Union officials noted that fines imposed by labor inspectors are usually so low that there is no incentive for a factory to replace its child laborers with adults. They said that a typical child's wage would be only 10 percent of that of an adult, while fines for using children may only be $2 to $5 per violation.24

Guessous found that ignorance about legal limitations may also contribute to the problem of child labor. Guessous conducted a survey of 40 parents of child workers under the age of 14. When asked if they knew it was forbidden for a child under the age of 12 to work, the parents all acted shocked. None of the parents were familiar with the law and all of them disagreed with it's provisions. "Do you want us to let our children play in the street? Do you want them to learn how to steal, to take drugs? And how will they live tomorrow if they don't learn a trade today?" asked one parent.25

B. Education Laws

The 1963 constitution made schooling mandatory for girls and boys ages 7 to 13. The 1982 census indicated that half of school-aged children were not in school, and of those, 95 percent had never been to school. The 1982 census found that half of children aged 5 to 14 were not educated; of these, 95 percent had never attended school.26 Enforcement of the compulsory education law is lax, especially in the countryside and poorer urban areas.27

Many Moroccan parents send their children to school, but they often become disillusioned by the high cost of school supplies and the low employment rates for educated youth. Many parents distinguish, however, between public and private schooling. A majority of those interviewed for the study indicated that they would have sent their children to private schools, if they could afford it.28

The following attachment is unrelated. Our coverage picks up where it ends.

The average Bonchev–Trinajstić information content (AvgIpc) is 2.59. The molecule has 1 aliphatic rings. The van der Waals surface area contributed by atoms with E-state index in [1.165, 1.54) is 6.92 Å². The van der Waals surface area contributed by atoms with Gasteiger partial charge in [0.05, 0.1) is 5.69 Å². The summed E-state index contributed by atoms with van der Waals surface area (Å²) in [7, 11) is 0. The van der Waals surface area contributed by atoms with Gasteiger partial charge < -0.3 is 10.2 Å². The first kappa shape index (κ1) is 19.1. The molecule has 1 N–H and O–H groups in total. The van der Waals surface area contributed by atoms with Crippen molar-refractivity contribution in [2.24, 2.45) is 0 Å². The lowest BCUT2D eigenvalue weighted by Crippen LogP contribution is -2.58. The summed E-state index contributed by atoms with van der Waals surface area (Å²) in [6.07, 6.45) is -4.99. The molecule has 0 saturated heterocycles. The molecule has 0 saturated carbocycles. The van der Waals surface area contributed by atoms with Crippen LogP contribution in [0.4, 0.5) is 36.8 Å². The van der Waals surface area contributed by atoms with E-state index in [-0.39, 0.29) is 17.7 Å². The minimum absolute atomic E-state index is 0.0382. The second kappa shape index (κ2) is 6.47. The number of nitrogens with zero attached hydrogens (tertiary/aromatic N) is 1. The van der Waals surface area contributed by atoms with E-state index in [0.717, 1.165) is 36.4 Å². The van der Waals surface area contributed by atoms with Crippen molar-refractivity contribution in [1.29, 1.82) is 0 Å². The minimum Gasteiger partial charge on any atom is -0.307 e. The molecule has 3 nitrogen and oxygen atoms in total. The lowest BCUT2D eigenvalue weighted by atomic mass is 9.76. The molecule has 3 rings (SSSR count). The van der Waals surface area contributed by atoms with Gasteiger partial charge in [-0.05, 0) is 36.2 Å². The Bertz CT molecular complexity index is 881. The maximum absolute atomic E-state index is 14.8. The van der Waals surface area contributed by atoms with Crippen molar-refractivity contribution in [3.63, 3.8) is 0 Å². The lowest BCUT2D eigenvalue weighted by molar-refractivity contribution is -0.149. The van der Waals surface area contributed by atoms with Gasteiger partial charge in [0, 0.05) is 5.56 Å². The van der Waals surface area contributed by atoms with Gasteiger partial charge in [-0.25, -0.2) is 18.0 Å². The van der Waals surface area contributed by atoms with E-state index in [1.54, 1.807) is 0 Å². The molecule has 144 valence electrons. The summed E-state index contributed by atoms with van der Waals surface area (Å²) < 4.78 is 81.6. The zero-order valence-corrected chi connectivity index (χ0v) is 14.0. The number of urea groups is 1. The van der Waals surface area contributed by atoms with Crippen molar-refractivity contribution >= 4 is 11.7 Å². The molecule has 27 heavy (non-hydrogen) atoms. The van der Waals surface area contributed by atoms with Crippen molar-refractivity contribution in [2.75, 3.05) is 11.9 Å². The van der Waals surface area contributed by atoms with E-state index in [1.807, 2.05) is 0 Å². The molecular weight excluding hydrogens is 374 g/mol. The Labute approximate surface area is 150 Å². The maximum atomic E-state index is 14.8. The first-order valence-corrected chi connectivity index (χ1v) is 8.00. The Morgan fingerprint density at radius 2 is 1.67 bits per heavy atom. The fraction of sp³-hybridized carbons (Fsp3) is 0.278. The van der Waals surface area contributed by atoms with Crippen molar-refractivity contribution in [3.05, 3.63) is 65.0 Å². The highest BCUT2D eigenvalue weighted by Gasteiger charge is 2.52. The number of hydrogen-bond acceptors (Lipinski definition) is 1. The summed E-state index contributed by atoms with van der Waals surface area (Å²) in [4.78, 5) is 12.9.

And an ILO official reported that the government has set a goal of raising school attendance to 90 percent by 1997.29

C. International Conventions

Morocco is party to the UN Convention on the Rights of the Child30 but has not ratified ILO Convention No. 138 Concerning Minimum Age for Admission to Employment or ILO Convention No. 59 Concerning Minimum Age for Admission to Employment for Industry.31 Ministry of Labor officials suggested that the government is considering ratifying the ILO Convention No. 138.32

IV. Programs and Efforts To Address Child Labor

To date, the Government of Morocco has done relatively little to address the problem of child labor. There has been only a small amount of activity by the trade unions and non-governmental organizations (NGOs) in the area of child labor.

A promising program was initiated in 1986 by five hand-made carpet factories, with help from the Ministry of Education, to create a school for the child laborers. Unfortunately, this innovative effort failed. One of the factory owners reported that, "the school closed in 1989 for lack of students . . . [the children] stopped attending because their parents preferred that they learn a trade which would be more certain than their studies and wouldn't last as long."

This same factory owner stated that "the only way to avoid exploiting children is to create laws which allow them to learn a handicraft and to continue their education to save them from illiteracy and abuse in factories which the labor inspectors do not visit."33

1 Soumaya Naamane Guessous, The Use of Child Labor in Morocco in the Production of Goods Exported to the United States (Casablanca, May 1994) 26 [on file] [hereinafter Guessous].